“Egypt has good buffers to deal with any potential capital outflows,” said Ahmed Hafez, research head for the Middle East and North Africa at Renaissance Capital. “More importantly, the real economy including tourism continues to improve.”
It’s different for local banks, whose net foreign liabilities swung to $1.6 billion in July from net assets of $1.7 billion the month before, as they used up liquidity to meet foreign-exchange obligations.
The Pound Is Overvalued
So what does that mean for the currency? Goldman Sachs Group Inc. recently called the pound “moderately overvalued” and said policymakers were apparently committed to maintaining a strong exchange rate. Sticking to that policy could have a negative impact on the competitiveness of Egypt’s exports.
Plentiful foreign reserves have so far offered reassurance to investors, however, while EFG Hermes said in a recent report that Egypt’s banks have the capacity to run much larger net short positions to cover short-term funding needs.
The pound’s been stable for over a year and is unlikely to see “meaningful” change in the next three to six months, Hafez said. “Longer term, we would optimally like to see some movement to maintain the real effective exchange rate and the competitiveness of the currency.”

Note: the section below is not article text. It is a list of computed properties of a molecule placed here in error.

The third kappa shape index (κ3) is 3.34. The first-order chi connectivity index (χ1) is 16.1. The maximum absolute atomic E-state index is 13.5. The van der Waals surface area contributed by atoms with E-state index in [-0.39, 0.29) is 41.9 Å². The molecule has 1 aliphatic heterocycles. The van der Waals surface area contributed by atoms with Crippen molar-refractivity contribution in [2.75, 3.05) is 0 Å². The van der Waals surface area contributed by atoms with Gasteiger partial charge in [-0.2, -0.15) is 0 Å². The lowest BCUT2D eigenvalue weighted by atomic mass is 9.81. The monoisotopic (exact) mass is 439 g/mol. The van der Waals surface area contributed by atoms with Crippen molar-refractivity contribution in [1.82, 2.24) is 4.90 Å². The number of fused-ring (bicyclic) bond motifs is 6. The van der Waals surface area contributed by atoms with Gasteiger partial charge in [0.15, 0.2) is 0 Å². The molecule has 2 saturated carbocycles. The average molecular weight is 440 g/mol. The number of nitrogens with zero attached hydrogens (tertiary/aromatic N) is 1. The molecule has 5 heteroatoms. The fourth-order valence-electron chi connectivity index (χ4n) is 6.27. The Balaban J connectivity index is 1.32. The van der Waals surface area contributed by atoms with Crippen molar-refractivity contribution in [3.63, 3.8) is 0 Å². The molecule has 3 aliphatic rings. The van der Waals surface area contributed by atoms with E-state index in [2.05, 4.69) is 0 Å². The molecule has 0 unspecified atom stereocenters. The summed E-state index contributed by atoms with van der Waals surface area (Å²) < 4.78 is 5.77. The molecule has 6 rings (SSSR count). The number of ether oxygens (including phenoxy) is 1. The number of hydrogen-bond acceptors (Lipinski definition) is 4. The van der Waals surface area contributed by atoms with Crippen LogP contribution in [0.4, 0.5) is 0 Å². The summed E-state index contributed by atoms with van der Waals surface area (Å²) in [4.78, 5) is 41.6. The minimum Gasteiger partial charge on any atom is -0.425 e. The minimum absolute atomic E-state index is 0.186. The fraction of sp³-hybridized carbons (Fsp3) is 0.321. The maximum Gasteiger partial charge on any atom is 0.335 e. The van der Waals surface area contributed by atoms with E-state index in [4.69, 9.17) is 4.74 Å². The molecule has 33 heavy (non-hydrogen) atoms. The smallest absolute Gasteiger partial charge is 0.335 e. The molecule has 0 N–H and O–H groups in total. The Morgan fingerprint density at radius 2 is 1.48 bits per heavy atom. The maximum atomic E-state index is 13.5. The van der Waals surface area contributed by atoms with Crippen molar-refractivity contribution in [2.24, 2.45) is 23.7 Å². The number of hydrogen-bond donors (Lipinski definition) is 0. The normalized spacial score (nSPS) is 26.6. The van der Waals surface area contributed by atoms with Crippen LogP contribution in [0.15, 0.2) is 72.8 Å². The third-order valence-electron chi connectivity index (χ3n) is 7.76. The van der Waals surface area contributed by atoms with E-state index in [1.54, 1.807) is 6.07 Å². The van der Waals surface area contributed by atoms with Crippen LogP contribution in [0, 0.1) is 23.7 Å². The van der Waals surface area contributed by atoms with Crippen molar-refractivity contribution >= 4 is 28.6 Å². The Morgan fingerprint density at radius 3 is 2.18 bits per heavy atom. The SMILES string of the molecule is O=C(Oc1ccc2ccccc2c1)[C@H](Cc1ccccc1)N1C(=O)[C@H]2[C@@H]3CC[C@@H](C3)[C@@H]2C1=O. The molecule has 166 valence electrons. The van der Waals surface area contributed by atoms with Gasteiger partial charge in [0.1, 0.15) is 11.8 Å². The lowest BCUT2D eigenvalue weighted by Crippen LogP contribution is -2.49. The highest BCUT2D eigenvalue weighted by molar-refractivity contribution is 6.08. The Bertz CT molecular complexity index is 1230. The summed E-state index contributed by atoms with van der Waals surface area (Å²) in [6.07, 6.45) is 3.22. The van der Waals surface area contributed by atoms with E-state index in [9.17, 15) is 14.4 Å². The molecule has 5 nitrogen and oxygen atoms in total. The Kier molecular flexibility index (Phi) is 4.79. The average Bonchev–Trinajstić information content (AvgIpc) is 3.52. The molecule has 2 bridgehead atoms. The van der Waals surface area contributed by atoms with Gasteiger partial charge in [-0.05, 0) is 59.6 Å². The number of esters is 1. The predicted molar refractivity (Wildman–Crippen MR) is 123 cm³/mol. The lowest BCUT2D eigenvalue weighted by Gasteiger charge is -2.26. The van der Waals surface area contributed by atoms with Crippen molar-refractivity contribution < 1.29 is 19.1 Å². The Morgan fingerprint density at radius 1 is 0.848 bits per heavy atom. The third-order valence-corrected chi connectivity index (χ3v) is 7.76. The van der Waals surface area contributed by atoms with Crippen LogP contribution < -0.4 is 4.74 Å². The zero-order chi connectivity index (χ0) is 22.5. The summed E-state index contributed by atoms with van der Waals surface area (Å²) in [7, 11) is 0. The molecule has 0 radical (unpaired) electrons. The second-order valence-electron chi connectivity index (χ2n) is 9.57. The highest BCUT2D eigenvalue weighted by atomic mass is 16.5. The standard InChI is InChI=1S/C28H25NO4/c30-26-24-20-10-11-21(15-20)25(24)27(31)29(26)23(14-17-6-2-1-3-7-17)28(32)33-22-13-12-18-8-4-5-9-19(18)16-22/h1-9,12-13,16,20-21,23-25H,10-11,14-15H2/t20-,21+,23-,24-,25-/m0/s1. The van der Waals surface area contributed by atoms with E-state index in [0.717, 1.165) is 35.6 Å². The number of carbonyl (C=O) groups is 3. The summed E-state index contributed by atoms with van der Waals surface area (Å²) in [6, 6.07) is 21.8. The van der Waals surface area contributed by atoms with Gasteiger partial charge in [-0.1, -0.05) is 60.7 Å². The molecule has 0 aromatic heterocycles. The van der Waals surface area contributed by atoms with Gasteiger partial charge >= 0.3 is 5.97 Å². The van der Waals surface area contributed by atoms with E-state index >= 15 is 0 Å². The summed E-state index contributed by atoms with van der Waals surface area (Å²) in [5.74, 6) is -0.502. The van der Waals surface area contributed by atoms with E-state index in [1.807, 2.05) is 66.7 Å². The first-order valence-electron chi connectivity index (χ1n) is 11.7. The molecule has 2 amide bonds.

It Spends a Lot on Debt Servicing
As one of the Middle East’s most indebted countries, Egypt’s main credit vulnerabilities are its weak public finances and debt-servicing costs that are among the highest of all rated sovereigns, according to S&P. That means Egypt may struggle to cope with a significant increase in borrowing costs.
It’s a situation authorities are addressing, with S&P saying the government had made “notable progress.” The proportion of budget spending dedicated to debt-servicing was 36% as of June, down from 40% a year before, with authorities targeting 32% by mid-2022, Finance Minister Mohammed Maait said in a recent interview.
The Economy is Growing Faster than the Debt
On the plus side, the ratio of debt-to-gross domestic product remains manageable, partly because the economy is growing relatively fast. After steep annual declines, the figure ticked up in the 2020-21 fiscal year as the pandemic took its toll.
The impact has partly been contained because the Egyptian economy continued to grow even as Covid-19 battered wealthier nations in the oil-exporting Gulf. It posted real GDP growth of 3.3% in the fiscal year that ended in June and is targeting 5.5% for the current year, taking it back to pre-pandemic levels.
After Turbulent Decade, Egypt’s Potential Growth Likely to Rise
It’s Extending Maturities
In managing the burden, the Arab world’s most populous nation is working to diversify the types of bonds it offers and to broaden its investor base.
It’s also been shifting toward longer-term debt, with average maturities climbing to 3.26 years at end-June from 1.3 years in 2013. That’s helped reduce the immediate pressure the government could face if foreign investors exit by spreading out its obligations.